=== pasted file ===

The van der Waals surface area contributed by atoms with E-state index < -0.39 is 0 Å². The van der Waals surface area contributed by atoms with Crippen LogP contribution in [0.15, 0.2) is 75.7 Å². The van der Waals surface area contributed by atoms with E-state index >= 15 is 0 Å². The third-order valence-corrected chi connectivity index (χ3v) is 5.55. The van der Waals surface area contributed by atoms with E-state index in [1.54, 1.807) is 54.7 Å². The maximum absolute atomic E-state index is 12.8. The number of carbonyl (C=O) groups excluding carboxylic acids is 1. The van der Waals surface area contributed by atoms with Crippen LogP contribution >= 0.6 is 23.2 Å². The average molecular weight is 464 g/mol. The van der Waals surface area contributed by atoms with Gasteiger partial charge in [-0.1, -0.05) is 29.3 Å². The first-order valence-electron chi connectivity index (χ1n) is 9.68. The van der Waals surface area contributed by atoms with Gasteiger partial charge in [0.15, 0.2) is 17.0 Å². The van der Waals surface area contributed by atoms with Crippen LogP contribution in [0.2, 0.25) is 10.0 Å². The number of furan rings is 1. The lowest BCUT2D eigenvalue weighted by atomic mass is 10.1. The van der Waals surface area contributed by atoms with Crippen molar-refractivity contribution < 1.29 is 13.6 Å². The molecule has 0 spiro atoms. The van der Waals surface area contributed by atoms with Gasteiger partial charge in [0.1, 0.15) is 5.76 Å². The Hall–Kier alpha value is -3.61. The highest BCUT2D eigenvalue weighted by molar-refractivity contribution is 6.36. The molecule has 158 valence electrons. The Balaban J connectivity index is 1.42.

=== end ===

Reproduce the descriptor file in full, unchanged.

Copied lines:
The van der Waals surface area contributed by atoms with E-state index < -0.39 is 0 Å². The van der Waals surface area contributed by atoms with Crippen LogP contribution in [0.15, 0.2) is 75.7 Å². The van der Waals surface area contributed by atoms with E-state index >= 15 is 0 Å². The third-order valence-corrected chi connectivity index (χ3v) is 5.55. The van der Waals surface area contributed by atoms with E-state index in [1.54, 1.807) is 54.7 Å². The maximum absolute atomic E-state index is 12.8. The number of carbonyl (C=O) groups excluding carboxylic acids is 1. The van der Waals surface area contributed by atoms with Crippen LogP contribution >= 0.6 is 23.2 Å². The average molecular weight is 464 g/mol. The van der Waals surface area contributed by atoms with Gasteiger partial charge in [-0.1, -0.05) is 29.3 Å². The first-order valence-electron chi connectivity index (χ1n) is 9.68. The van der Waals surface area contributed by atoms with Gasteiger partial charge in [0.15, 0.2) is 17.0 Å². The van der Waals surface area contributed by atoms with Crippen LogP contribution in [0.2, 0.25) is 10.0 Å². The number of furan rings is 1. The lowest BCUT2D eigenvalue weighted by atomic mass is 10.1. The van der Waals surface area contributed by atoms with Crippen molar-refractivity contribution < 1.29 is 13.6 Å². The molecule has 0 spiro atoms. The van der Waals surface area contributed by atoms with Gasteiger partial charge in [0.1, 0.15) is 5.76 Å². The Hall–Kier alpha value is -3.61. The highest BCUT2D eigenvalue weighted by molar-refractivity contribution is 6.36. The molecule has 158 valence electrons. The Balaban J connectivity index is 1.42.